Kilmer talks trade, tariffs in Aberdeen

Congressman Derek Kilmer was in Aberdeen Wednesday to speak to local manufacturers about the impacts of the escalating trade wars and the uncertainty of tariffs on their businesses.

“There’s growing concern around the impact of the trade policy in D.C.,” he said after an afternoon session at Greater Grays Harbor, Inc. “Some local businesses are feeling the impact of the escalating trade war.”

Montesano-based Vaughan Company, builders of specialty pumps and other products that are sold around the world is feeling the impacts of the tariff on steel, said Kilmer. Because of the tariff, steel suppliers will no longer give materials quotes that last longer than 24 hours, making it difficult to plan long range in terms of finished product costs.

“Steel is one of their primary components,” said Kilmer. Since Vaughan’s primary competitors are outside the country, specifically Canada and Sweden, “it puts them at a competitive disadvantage.”

The lack of predictability in the application of tariffs is putting companies at a further disadvantage, said Kilmer.

“What most employers want from government is trust and predictability,” said Kilmer. Because of the uncertainty of materials pricing and, overall, what tariffs may be coming down the pike next, companies are having a difficult time remaining competitive and predicting the feasibility of future hiring and expansion, he said.

A representative from Vaughan said the tariffs so far have not resulted in any job cuts, but admitted it was the air of uncertainty that concerned the company.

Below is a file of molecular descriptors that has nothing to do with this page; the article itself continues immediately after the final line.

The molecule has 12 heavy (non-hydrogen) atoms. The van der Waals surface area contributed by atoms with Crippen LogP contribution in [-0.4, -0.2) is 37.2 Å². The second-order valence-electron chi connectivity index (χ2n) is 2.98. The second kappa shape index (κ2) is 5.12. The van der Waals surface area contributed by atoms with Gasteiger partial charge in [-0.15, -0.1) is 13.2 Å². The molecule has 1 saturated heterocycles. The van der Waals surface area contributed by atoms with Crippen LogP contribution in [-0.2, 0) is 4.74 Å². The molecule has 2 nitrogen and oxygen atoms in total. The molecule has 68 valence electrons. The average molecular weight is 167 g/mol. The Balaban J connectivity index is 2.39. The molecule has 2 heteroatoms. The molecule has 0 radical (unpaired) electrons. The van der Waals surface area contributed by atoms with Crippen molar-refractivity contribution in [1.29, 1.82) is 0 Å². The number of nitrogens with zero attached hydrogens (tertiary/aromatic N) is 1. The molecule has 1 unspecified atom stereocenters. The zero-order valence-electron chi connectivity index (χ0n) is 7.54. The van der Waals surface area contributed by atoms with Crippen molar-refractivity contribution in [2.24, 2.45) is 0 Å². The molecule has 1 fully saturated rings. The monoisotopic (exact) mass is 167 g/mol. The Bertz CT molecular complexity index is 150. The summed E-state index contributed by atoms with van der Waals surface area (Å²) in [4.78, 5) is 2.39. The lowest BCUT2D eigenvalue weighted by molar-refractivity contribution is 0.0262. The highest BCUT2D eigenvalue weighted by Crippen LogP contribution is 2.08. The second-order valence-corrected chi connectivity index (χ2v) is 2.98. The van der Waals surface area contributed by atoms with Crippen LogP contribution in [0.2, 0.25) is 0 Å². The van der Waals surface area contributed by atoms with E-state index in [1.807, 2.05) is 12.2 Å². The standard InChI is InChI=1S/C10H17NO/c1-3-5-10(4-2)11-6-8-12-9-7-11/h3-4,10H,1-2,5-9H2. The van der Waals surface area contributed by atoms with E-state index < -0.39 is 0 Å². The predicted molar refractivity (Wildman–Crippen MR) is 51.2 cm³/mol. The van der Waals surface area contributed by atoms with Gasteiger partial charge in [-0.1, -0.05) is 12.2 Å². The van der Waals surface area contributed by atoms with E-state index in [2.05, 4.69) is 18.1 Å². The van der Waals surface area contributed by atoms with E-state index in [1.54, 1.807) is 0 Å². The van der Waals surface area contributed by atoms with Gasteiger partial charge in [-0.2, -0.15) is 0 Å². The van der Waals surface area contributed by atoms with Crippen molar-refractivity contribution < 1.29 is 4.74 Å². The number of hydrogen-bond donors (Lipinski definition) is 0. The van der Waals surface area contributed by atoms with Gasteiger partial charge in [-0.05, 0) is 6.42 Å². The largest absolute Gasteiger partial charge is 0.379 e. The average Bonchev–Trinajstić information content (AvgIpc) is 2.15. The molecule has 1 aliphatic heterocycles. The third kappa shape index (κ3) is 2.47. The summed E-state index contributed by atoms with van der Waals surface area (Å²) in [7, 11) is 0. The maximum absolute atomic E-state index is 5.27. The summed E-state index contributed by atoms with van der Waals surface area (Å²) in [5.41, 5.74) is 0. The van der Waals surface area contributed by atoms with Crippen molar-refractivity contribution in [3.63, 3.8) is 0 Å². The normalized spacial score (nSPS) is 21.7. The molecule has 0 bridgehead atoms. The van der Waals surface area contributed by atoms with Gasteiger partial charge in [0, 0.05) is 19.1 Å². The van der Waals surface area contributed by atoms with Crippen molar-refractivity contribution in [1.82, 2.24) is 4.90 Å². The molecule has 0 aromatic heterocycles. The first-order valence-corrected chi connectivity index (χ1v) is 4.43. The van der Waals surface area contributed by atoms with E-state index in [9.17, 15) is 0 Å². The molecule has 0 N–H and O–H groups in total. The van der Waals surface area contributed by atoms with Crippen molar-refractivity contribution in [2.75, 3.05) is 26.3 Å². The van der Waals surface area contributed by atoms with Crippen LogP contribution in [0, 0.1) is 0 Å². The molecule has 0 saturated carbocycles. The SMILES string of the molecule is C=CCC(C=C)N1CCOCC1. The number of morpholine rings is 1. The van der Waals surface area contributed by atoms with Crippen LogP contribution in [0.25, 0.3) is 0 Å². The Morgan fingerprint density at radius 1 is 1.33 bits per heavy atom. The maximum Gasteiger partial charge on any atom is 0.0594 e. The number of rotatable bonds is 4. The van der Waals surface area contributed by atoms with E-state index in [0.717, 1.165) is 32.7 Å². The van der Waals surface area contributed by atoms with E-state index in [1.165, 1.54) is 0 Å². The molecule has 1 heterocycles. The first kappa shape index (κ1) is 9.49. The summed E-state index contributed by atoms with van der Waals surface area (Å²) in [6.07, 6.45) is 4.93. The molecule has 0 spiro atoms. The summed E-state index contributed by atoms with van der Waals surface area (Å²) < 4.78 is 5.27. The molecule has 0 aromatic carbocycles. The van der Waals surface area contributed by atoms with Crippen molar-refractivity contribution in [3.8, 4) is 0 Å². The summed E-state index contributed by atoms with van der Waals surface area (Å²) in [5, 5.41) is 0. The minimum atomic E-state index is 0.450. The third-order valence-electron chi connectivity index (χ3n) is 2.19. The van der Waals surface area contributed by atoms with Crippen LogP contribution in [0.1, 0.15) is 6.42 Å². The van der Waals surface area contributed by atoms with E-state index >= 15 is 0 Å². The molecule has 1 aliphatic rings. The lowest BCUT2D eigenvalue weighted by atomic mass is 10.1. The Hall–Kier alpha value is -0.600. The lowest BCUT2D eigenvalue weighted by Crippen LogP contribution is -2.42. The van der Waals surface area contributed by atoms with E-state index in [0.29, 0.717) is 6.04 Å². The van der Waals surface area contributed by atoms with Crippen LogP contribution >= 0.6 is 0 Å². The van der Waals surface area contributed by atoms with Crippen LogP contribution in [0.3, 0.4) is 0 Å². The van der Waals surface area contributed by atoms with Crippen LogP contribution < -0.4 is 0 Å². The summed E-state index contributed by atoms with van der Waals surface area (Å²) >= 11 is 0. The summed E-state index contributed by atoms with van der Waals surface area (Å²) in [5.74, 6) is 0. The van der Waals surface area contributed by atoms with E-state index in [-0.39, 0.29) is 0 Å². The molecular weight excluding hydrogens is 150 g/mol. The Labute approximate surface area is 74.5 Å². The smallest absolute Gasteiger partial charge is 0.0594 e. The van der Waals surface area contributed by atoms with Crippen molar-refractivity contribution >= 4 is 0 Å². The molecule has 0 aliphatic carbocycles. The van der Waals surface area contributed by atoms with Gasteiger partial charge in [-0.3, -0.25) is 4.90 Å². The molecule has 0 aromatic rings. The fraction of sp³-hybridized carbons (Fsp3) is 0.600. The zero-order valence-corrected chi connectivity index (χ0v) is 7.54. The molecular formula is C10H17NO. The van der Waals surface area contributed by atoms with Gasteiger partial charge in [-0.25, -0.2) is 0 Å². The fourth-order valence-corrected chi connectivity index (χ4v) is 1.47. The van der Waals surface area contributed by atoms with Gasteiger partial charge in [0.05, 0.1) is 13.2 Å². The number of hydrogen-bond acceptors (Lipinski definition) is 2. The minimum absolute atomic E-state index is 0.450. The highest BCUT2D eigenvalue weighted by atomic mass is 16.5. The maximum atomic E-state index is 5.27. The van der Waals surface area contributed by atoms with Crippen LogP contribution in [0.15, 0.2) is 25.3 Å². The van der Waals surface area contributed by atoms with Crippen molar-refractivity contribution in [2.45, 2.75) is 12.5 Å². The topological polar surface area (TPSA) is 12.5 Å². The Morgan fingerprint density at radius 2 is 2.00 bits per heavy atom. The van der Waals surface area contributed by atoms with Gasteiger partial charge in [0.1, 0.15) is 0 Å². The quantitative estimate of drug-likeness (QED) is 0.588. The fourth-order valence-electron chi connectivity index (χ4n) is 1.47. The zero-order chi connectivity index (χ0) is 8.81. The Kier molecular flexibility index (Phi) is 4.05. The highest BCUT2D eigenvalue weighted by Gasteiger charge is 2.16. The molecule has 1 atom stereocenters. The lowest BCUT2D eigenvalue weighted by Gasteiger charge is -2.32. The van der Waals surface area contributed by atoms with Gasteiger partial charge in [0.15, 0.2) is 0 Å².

Ascensus Specialties, a chemical company in Elma, has also felt the impacts. One of their primary manufacturing components is sodium, which when imported is subject to a 10 percent tariff, increasing the cost of a critical raw material, said Kilmer.

Increased costs of raw materials put manufacturers who rely on exports in a difficult situation, said Kilmer.

“Some of the businesses I’ve talked to have said they have the choice of eating (the increased cost of production) or passing it on to the customer,” he said. “In a competitive environment if they try to pass it on they could lose a customer, sometimes to foreign competitors, which puts us at cross-purpose to what we should be doing.”

Cosmo Specialty Fibers in Cosmopolis is a manufacturer that could get hit doubly hard, though so far they have escaped increased costs due to tariffs, said Kilmer. Because they rely on imported raw materials, and many of their customers are overseas buyers, they could literally be hit with tariffs coming and going if imported raw materials and their finished products are subjected to tariffs in the future.

“I’m concerned this will hurt job creation in places like Grays Harbor County, where we really need it,” said Kilmer.

Kilmer added raw materials tariffs could also impact municipalities, ports and other public entities. If part of their long-term planning includes projects including materials like steel, the uncertainty in the cost of that material could put some projects on hold.

The foreign trade market is not an even playing field. Kilmer said there are “legitimate concerns” over nations like China, who “aren’t always playing by the rules.” But he does not believe a trade war is an easy win.

Kilmer has visited numerous manufacturers and businesses throughout the district, everything from geoduck divers and shellfish growers to farmers, ranchers and manufacturing businesses, and has heard similar concerns across the board. He’s hopeful his peers in Congress are hearing the same and will take a more proactive stance when Congress reconvenes.

When it comes to tariffs, “Congress basically completely leaves the field,” allowing the Trump administration to “be able to do what it wants without congressional insight,” said Kilmer. “As more representatives hear the negative impacts I’ve been hearing, I’m hoping more and more of the Congress will get engaged” in the current trade environment.